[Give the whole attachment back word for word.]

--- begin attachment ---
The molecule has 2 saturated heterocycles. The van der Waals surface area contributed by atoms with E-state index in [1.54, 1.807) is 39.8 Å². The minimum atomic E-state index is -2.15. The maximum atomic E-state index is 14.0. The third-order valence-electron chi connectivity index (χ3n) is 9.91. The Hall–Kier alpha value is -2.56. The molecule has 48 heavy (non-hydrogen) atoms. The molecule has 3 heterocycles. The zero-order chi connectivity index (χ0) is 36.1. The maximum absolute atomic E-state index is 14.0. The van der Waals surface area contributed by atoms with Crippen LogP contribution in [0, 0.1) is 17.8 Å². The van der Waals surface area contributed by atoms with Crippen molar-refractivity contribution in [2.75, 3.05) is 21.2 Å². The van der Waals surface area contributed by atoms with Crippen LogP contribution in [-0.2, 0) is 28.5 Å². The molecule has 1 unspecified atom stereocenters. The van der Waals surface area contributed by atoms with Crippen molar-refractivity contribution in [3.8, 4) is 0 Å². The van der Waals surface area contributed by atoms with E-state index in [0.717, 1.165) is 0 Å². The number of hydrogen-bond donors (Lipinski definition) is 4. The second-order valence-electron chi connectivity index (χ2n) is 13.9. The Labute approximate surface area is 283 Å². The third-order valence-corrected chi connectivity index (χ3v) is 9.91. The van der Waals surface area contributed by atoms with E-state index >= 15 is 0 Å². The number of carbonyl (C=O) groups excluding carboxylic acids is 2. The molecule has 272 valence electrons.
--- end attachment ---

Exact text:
The molecule has 2 saturated heterocycles. The van der Waals surface area contributed by atoms with E-state index in [1.54, 1.807) is 39.8 Å². The minimum atomic E-state index is -2.15. The maximum atomic E-state index is 14.0. The third-order valence-electron chi connectivity index (χ3n) is 9.91. The Hall–Kier alpha value is -2.56. The molecule has 48 heavy (non-hydrogen) atoms. The molecule has 3 heterocycles. The zero-order chi connectivity index (χ0) is 36.1. The maximum absolute atomic E-state index is 14.0. The van der Waals surface area contributed by atoms with Crippen LogP contribution in [0, 0.1) is 17.8 Å². The van der Waals surface area contributed by atoms with Crippen molar-refractivity contribution in [2.75, 3.05) is 21.2 Å². The van der Waals surface area contributed by atoms with Crippen LogP contribution in [-0.2, 0) is 28.5 Å². The molecule has 1 unspecified atom stereocenters. The van der Waals surface area contributed by atoms with Crippen molar-refractivity contribution in [3.8, 4) is 0 Å². The van der Waals surface area contributed by atoms with E-state index in [0.717, 1.165) is 0 Å². The number of hydrogen-bond donors (Lipinski definition) is 4. The second-order valence-electron chi connectivity index (χ2n) is 13.9. The Labute approximate surface area is 283 Å². The third-order valence-corrected chi connectivity index (χ3v) is 9.91. The van der Waals surface area contributed by atoms with E-state index >= 15 is 0 Å². The number of carbonyl (C=O) groups excluding carboxylic acids is 2. The molecule has 272 valence electrons.